Books you find completely devastating.



  • @Hermione, I feel you on Harry Potter. I cry pretty much all the way through Deathly Hallows. So many of my favorite characters died in that book.

    The Collector. It makes me furious and sick and so scared for Fred Clegg's next victim.

    The Handmaid's Tale. It's terrifying that there are people who seem determined to make that not a fiction.
  • Shake Hands With the Devil, by Romeo Dallaire (I mentioned it in the documentary thread). Heartbreaking in every way, not least of which are the parts where he talks about how they felt so confident that they were doing the right thing, finally making headway, making a difference. You know what's coming, and you feel so badly for the optimism that he keeps losing bit by bit till he has nothing left to lose.
  • nolakent said:

    The Kite Runner - Khaled Hosseini. This one had me sobbing in an airplane.

    Oh - and A Thousand Splendid Sons - also Khaled Hosseini.

    I agree with The Kite Runner.  And speaking of sobbing in an airplane, I did that at the end of The Lovely Bones.  I literally had tears dripping down my chin, was so embarrassing! 
    @Emmy ; I haven't been able to make myself read Five Days at Memorial yet, having lived through Katrina and my office being directly across the street from the hospital, but I did read One Dead In Attic by Chris Rose.
    Oh, another that absolutely killed me was The Art Of Racing In The Rain (by Garth Stein), which was told from the a dog's perspective.  I am literally tearing up now thinking about it.  Just devastating.  Now excuse me while I leave work early to run home to hug my fur-babies!  :)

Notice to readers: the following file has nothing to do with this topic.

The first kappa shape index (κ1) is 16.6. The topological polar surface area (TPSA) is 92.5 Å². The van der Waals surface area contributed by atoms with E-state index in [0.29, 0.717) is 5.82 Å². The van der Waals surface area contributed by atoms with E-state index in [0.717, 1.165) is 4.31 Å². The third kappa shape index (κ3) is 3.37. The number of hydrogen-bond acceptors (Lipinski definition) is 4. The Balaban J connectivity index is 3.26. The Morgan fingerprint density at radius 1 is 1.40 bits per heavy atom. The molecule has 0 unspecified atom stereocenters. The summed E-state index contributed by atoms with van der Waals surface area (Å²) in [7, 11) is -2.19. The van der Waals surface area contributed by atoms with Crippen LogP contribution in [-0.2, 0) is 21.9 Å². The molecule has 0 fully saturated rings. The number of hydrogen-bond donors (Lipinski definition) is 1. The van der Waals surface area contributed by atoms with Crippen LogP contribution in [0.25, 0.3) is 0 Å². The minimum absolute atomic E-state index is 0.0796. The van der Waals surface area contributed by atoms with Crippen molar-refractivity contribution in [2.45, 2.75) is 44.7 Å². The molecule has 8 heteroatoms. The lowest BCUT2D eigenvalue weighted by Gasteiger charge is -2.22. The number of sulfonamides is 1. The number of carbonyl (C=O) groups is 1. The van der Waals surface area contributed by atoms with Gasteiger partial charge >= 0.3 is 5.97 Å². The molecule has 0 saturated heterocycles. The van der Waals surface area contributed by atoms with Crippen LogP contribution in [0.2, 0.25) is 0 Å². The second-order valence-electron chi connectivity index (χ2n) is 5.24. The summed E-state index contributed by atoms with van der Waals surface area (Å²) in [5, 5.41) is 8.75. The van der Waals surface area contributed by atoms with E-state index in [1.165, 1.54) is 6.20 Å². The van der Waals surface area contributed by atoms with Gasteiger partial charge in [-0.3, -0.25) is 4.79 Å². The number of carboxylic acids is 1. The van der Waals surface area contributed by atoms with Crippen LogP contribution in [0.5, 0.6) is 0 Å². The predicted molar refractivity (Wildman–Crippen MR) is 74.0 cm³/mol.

• I'm not sure WTF just happened ^^. I couldn't get my cursor outside of the quote box. Grr. Anyway, jesus, The art of racing in the rain?? Ugh. I had been out to AZ to see my friend who was in hospice due to liver failure. At the same time my best gf was dying from ovarian cancer. Well the ding dong in AZ gave me this book & when I say I fell apart on the plane...
  • The Hunchback of Notre Dame and Call of the Wild had me depressed for at least a full week after completing them.
  • PeggyOlson,

    I'm so glad you mentioned The Art of Racing in the Rain.  One of my daughters and her husband had given me the book several years ago.  I'd read the first chapter and maybe the second and then put it aside.  Maybe it was because one of my dogs was getting on in years and I just didn't want to think about her leaving us.  She already had early stage kidney failure, but it was stable at that time.